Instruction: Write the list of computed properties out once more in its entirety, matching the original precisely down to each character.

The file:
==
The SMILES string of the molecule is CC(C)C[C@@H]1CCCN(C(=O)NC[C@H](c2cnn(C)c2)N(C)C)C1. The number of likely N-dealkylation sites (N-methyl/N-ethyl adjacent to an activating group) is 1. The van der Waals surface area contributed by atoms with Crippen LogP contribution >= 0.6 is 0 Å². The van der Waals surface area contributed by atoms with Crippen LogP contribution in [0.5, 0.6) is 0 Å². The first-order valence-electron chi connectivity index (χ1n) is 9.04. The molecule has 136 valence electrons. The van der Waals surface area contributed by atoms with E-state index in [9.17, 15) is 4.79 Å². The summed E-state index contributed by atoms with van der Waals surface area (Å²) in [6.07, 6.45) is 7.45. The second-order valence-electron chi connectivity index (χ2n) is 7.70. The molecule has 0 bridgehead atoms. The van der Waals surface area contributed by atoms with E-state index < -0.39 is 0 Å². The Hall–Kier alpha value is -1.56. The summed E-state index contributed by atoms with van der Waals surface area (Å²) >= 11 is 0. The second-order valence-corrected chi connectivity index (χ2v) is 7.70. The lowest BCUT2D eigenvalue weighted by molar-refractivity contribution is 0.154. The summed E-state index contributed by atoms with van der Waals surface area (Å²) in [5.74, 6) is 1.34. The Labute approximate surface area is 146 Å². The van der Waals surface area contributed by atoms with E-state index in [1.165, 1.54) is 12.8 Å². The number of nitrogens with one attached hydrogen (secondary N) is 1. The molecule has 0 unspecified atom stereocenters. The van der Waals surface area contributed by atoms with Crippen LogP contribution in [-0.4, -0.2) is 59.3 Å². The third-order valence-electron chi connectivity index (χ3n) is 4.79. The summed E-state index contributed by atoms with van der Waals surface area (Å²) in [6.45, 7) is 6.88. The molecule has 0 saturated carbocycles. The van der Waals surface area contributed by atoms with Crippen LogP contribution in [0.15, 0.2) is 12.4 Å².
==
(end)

The SMILES string of the molecule is CC(C)C[C@@H]1CCCN(C(=O)NC[C@H](c2cnn(C)c2)N(C)C)C1. The number of likely N-dealkylation sites (N-methyl/N-ethyl adjacent to an activating group) is 1. The van der Waals surface area contributed by atoms with Crippen LogP contribution >= 0.6 is 0 Å². The van der Waals surface area contributed by atoms with Crippen LogP contribution in [0.5, 0.6) is 0 Å². The first-order valence-electron chi connectivity index (χ1n) is 9.04. The molecule has 136 valence electrons. The van der Waals surface area contributed by atoms with E-state index in [9.17, 15) is 4.79 Å². The summed E-state index contributed by atoms with van der Waals surface area (Å²) in [6.07, 6.45) is 7.45. The second-order valence-electron chi connectivity index (χ2n) is 7.70. The molecule has 0 bridgehead atoms. The van der Waals surface area contributed by atoms with E-state index < -0.39 is 0 Å². The Hall–Kier alpha value is -1.56. The summed E-state index contributed by atoms with van der Waals surface area (Å²) >= 11 is 0. The second-order valence-corrected chi connectivity index (χ2v) is 7.70. The lowest BCUT2D eigenvalue weighted by molar-refractivity contribution is 0.154. The summed E-state index contributed by atoms with van der Waals surface area (Å²) in [5.74, 6) is 1.34. The Labute approximate surface area is 146 Å². The van der Waals surface area contributed by atoms with E-state index in [1.165, 1.54) is 12.8 Å². The number of nitrogens with one attached hydrogen (secondary N) is 1. The molecule has 0 unspecified atom stereocenters. The van der Waals surface area contributed by atoms with Crippen LogP contribution in [-0.4, -0.2) is 59.3 Å². The third-order valence-electron chi connectivity index (χ3n) is 4.79. The summed E-state index contributed by atoms with van der Waals surface area (Å²) in [6.45, 7) is 6.88. The molecule has 0 saturated carbocycles. The van der Waals surface area contributed by atoms with Crippen LogP contribution in [0.15, 0.2) is 12.4 Å².